Jeremiad, Or, Steve Jobs was A Shill For Consumerism

1378579728I bought George Moore’s Confessions of a Young Man at the Lantern, thinking that it was by G.E. Moore. Not so. But this Moore is a lively, if inconsistent writer. At something over a quarter of the way through, after Moore has abandoned painting for lack of talent and determined to take up poetry, he writes about Mallarmé.

Moore had been educating himself in French poetry, starting with Victor Hugo and working his way up to contemporary French poets (contemporary, in this case, meaning the 1870s) in a process of (somewhat) calculated autodidacticism.

He writes about ‘Mallarmé’s Tuesday evening, a few friends sitting round the hearth, the lamp on the table.’

I kept reading for another half dozen sentences before pulling up short and going back to that sentence and finally comprehending that he had been attending weekly literary salons at the home of Stéphane Mallarmé. My mind was blown by the reality of what I have missed by being born too late.

And yes, it is different now. It’s worse.

Our cultural heroes and leaders are not writers and poets and dramatists, nor essayists and philosophers, but libertarian technophiles who see the latest app as part of an inexorable process that magically culminates in the alleviation of suffering or hunger or some other global ill. The whole shebang is a self deluded shell games, like the South Park underwear gnomes, they convinced that they have embarked on the first step of a messianic journey that leads inexorably, inexplicably – magically! – to some greater end.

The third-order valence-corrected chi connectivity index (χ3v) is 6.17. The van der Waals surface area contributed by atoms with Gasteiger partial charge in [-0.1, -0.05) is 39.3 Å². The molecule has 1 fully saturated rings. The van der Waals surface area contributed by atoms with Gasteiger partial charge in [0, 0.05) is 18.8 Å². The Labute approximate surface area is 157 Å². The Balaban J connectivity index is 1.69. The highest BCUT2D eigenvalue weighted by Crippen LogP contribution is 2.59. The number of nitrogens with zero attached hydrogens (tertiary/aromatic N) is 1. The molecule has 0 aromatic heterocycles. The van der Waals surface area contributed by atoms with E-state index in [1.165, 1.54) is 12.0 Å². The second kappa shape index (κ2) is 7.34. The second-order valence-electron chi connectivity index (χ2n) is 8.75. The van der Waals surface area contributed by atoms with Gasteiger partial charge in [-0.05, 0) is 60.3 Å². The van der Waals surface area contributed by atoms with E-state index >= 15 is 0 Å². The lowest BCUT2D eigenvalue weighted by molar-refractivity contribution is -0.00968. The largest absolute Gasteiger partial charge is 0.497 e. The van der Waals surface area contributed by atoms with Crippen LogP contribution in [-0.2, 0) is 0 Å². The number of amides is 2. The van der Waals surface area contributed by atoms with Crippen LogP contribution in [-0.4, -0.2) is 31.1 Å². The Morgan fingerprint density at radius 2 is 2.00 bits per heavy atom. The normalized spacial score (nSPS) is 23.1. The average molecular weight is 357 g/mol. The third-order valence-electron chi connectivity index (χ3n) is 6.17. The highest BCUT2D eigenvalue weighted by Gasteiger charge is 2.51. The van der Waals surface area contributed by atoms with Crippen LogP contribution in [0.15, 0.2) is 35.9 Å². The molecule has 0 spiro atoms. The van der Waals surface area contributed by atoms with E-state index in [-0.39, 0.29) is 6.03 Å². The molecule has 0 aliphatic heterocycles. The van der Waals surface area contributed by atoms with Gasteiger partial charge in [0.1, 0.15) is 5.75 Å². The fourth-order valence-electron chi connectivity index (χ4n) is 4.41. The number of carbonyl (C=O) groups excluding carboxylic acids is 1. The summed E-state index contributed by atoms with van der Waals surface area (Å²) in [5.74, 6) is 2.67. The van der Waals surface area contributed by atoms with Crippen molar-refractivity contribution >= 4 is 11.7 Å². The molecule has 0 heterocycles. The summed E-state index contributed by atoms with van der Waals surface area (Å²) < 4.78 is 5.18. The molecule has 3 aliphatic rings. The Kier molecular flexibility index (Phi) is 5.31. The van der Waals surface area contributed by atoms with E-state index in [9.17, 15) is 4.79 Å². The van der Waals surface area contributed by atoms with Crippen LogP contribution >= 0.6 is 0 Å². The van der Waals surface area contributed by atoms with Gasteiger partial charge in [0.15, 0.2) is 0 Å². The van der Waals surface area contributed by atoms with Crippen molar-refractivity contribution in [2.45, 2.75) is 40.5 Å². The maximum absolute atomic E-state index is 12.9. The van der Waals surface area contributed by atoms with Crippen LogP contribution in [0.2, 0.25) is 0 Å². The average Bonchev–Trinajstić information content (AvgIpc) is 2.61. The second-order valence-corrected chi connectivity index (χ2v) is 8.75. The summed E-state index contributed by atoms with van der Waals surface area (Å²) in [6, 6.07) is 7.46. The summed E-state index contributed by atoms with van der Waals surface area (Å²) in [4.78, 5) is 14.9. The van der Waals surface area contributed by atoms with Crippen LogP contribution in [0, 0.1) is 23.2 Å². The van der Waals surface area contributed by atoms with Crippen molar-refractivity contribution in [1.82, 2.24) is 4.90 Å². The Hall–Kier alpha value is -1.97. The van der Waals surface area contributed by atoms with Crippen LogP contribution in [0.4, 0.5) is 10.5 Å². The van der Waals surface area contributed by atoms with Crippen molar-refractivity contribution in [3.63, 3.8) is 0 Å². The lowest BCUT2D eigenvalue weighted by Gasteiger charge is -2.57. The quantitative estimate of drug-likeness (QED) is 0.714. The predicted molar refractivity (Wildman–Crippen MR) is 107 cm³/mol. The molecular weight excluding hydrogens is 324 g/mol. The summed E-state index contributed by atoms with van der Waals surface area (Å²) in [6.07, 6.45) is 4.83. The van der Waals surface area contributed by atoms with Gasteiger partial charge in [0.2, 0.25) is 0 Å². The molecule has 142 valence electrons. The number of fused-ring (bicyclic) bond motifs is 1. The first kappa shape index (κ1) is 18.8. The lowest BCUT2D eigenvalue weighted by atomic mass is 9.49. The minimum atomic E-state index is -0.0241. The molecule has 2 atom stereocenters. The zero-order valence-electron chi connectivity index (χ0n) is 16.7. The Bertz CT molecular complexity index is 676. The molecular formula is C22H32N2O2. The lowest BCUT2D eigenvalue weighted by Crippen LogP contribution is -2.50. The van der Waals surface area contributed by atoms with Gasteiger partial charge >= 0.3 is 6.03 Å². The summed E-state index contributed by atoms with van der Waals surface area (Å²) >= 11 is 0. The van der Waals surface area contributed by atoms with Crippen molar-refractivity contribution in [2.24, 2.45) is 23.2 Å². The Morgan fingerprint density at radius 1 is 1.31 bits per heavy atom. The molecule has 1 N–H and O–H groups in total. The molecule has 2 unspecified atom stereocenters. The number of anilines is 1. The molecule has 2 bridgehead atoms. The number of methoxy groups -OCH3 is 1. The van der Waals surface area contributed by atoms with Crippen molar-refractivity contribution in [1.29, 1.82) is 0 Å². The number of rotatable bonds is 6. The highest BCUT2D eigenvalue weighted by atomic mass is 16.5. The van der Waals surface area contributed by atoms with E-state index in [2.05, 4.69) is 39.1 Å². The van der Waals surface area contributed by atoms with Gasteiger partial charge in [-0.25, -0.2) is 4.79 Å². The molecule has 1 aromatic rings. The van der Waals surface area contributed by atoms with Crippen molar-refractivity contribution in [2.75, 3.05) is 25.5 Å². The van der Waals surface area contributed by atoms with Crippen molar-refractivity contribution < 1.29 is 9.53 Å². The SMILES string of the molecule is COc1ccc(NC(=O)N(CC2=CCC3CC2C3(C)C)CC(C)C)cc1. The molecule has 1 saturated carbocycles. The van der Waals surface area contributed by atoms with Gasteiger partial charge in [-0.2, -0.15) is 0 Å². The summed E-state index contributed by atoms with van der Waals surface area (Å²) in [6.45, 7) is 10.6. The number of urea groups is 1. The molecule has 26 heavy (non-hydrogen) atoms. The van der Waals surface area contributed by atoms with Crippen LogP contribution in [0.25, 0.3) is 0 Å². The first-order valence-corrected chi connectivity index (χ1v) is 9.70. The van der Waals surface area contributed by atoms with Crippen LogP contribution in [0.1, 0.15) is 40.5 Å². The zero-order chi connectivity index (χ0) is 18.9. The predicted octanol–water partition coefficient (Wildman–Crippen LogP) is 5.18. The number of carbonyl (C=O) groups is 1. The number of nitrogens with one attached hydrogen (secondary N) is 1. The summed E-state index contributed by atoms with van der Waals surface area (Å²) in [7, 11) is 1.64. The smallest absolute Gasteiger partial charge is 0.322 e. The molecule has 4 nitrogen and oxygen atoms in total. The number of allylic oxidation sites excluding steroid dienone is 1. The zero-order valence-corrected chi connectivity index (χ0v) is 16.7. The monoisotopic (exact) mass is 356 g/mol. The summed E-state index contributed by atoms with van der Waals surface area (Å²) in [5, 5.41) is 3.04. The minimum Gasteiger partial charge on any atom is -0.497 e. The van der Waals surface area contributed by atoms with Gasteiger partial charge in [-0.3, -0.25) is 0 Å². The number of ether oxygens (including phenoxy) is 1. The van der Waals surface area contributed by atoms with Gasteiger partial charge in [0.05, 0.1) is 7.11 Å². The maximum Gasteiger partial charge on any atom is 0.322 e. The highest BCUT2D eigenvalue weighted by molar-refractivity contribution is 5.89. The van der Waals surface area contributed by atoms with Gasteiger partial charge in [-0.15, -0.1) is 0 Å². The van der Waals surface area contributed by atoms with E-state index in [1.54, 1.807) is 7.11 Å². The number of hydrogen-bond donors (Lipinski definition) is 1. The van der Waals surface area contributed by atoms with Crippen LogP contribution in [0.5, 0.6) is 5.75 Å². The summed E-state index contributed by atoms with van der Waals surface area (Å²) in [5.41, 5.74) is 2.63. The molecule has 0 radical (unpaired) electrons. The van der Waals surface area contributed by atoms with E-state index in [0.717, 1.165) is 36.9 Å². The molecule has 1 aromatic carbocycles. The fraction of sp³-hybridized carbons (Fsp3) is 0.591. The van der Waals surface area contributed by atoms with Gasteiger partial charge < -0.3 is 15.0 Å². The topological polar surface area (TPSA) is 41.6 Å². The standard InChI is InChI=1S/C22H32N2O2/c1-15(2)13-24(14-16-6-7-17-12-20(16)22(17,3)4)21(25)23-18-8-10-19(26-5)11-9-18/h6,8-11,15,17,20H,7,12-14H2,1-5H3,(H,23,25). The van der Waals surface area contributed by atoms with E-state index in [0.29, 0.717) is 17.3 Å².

At the same time, we have not yet completely thrown off our adulation of pirating financiers nor the revelation of the fast descent into madness, pain, and suicide of Lord only knows how many former college and NFL players much diminished our fawning love athletes playing dangerous games of brute force.

I’m not claiming that Baudelaire’s debaucheries are to be emulated nor Shelley’s private (as opposed to public) morals modeled, but for fuck’s sake, can we stop calling Steve Jobs a great man? He was a megalomaniacal marketer. For fuck’s sake, people! I have an iPhone, but the building of a fief-like cult of consumption within a consumer addled culture has not broadened our minds, lifted our souls, nor made the world an appreciably better place. Indeed, it can be argued that Steve Jobs most lasting legacy will the impact of a spate of Chinese suicides on the families they left behind.

So… for fuck’s sake, people, shape up!

I know it’s hard, because it’s all so seductive. I used to work for a couple of tech forward firms, including a semi-early adopter of using emails to ‘activate’ activists and, later, a company that managed text messages for nonprofits and political campaigns. I wrote texts and copy for smartphone apps and social media and told their clients how these new strategies that I developed, these new technologies that I was selling would change everything! The people who signed my checks, they absolutely believed it. And, in some small, meaningless, tactical way, they were right, but in a larger, more important way, they were dead wrong and all the world’s souls will ultimately suffer for not seeing it.

 

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